Hyderabad is the flavour of the month at the Vivanta by Taj, Thycaud
If indulging yourself in the sheer gastronomic delight that the cuisine of Hyderabad is known for is your idea of a memorable dinner, Vivanta by Taj at Thycaud in the city has got just the menu for you. The hotel is organising a Hyderabadi food festival till November 10 at its Fifth Element restaurant, from 7 p.m. to 11 p.m. And if the thought of Haleem, Kache gosht ke biriyani and the sinfully sweet temptations of Kubani ka meetta arranged in a buffet does not do the trick, know that the hotel has gone a step further in ensuring the authenticity of taste. Preparing the dishes that will be on offer is Abdul Khader Jeelani, a man whose family has perfected the dishes of the Nizams for generations.
Chef Jeelani is no stranger to bringing recipes to life, with over 23 years of experience working at the best hotels in the business, and conducting food festivals all over India. On top of that, he has also taken Indian cuisine to the far eastern shores of Japan, having contributed to setting up a speciality Indian restaurant there. The roots of his culinary skills can be traced back to the kitchens of the Nizams, where his grandfather worked.
“My grandfather used to be part of a team of around 30 or so who were in charge of preparing food for the rulers nearly 65 years ago. My father then learnt from him in later years and the tradition has carried on since,” he says.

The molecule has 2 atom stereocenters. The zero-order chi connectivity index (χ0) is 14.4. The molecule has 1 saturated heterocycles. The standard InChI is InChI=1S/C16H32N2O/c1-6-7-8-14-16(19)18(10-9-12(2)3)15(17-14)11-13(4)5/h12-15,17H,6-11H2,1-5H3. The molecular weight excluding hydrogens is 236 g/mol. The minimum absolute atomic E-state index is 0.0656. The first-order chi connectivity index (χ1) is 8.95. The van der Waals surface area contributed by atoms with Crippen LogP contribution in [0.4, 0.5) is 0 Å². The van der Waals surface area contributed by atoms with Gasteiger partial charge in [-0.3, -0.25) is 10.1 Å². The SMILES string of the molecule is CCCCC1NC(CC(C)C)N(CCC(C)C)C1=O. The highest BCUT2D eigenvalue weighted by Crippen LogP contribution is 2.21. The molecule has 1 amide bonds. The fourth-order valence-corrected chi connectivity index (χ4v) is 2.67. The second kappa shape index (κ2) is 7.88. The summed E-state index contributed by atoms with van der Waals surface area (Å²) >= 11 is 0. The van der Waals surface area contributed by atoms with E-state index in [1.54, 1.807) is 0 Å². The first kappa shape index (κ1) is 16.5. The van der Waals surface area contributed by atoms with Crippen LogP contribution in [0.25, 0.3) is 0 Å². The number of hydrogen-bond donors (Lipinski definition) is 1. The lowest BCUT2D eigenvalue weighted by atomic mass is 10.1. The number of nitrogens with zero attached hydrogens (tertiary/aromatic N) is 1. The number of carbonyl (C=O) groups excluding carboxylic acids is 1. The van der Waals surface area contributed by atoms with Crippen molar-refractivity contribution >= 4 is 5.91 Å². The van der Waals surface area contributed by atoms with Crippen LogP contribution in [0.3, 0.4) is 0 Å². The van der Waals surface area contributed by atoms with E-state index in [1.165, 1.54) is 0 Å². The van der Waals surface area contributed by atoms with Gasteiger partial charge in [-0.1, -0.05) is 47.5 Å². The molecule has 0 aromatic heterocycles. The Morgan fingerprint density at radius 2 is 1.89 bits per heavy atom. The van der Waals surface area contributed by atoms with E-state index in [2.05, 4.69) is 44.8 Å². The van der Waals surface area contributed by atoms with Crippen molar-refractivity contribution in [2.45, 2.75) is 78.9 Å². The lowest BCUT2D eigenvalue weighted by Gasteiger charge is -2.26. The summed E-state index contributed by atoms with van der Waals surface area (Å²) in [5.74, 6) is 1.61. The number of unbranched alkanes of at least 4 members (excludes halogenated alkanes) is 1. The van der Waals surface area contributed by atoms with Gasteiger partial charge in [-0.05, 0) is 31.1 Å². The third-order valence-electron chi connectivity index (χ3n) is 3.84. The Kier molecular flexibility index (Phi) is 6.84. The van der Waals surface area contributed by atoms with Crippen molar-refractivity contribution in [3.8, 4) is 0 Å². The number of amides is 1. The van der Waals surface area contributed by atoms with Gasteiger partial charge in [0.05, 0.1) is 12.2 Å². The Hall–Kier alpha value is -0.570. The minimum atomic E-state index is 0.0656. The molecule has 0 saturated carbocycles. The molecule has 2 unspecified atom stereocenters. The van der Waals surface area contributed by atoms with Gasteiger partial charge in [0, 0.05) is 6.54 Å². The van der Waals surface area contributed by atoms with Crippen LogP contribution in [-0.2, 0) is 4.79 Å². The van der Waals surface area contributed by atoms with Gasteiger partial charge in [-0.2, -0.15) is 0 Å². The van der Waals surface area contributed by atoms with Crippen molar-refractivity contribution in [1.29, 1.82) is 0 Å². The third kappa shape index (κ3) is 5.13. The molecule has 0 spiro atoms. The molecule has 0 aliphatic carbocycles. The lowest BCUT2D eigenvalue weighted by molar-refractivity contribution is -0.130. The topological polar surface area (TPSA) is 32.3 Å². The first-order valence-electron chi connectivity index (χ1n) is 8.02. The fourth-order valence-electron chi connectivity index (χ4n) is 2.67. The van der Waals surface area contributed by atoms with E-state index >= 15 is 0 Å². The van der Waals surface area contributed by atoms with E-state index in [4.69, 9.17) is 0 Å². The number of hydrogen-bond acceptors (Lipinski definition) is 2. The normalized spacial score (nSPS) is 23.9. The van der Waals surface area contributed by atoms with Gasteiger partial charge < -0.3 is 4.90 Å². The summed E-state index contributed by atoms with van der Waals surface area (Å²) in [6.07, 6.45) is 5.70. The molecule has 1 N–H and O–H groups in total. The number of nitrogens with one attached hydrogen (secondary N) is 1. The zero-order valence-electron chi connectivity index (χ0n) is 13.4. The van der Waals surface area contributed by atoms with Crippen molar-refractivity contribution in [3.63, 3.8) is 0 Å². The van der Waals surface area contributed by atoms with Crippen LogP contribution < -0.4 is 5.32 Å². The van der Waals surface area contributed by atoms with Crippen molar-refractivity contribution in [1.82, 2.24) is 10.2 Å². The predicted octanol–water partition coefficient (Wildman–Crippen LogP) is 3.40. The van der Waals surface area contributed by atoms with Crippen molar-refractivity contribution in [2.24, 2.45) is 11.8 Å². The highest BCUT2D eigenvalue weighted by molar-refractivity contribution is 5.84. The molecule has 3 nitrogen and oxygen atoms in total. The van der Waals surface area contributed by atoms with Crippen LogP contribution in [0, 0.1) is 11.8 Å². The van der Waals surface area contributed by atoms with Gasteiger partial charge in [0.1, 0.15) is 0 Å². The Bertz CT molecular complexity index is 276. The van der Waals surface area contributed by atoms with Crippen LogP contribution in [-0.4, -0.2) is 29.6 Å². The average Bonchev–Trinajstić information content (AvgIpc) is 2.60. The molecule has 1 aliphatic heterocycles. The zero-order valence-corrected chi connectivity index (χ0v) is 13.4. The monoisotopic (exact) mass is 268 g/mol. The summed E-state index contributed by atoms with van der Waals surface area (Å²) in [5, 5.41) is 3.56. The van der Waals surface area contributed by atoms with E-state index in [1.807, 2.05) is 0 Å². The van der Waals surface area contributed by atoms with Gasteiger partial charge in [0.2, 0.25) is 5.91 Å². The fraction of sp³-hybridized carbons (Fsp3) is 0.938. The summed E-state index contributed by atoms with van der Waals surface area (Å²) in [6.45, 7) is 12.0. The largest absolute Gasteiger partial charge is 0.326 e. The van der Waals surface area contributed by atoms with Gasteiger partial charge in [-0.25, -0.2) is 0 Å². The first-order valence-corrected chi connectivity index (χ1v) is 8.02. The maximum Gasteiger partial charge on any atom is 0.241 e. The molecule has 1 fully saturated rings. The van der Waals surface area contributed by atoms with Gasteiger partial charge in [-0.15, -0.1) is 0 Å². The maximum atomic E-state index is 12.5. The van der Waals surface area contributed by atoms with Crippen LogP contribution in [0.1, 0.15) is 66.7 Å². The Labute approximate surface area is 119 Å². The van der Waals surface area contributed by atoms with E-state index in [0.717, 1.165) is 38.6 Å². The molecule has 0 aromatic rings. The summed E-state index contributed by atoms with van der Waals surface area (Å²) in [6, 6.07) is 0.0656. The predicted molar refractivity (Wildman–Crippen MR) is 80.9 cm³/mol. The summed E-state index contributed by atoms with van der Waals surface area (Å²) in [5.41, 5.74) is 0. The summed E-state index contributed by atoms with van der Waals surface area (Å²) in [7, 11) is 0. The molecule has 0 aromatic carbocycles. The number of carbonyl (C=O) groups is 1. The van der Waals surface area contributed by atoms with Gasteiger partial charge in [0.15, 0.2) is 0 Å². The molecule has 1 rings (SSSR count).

The appeal that food has to Jeelani and his family is understandable, seeing the wealth of different delicacies the region has produced and adopted over the years. “Hyderabadi cuisine has similarities to that of Lucknow, and nearby regions, with subtle variations, which can even come down to how tamarind is used in the preparation. There are many different ways of preparation for different events and there are a lot of factors involved in cooking,” he explains while describing the intricacies involved.
Despite being proficient in a wide variety of dishes, his favourites are Haleem (a thick paste made with meat and spices) and Kache gosht ke biriyani (an example of the famous dum biriyani that Hyderabad is known for). He goes on to narrate a story about how Haleem evolved as a result of having to feed thousands of Irani soldiers who had arrived in the Nizam’s presence, necessitating a simple and nutritious dish that could be prepared in large quantities.
The reason behind treating the city to such an extravaganza was explained by Jose Thomas, executive chef at the Vivanta.
“It is no secret that we Malayalis love meat, and what better preparations to treat ourselves to than the rich meats and gravies of Hyderabad? Chef Jeelani has taken great care in making sure that the native taste of the recipes is captured, even bringing in spices and the apricots used in Kubani ka meetta along with him. This is a great opportunity to experience the dishes that have developed in the Deccan region due to the unique cultural and religious requirements they have had over the years.”
Sumptuous food and a few great stories to go with it, the perfect recipe to attract foodies in the city. Be warned however, with rich cashew and almond aplenty gracing those gravies, this is nothing short of a banquet, so have a light lunch before reaching for those car keys.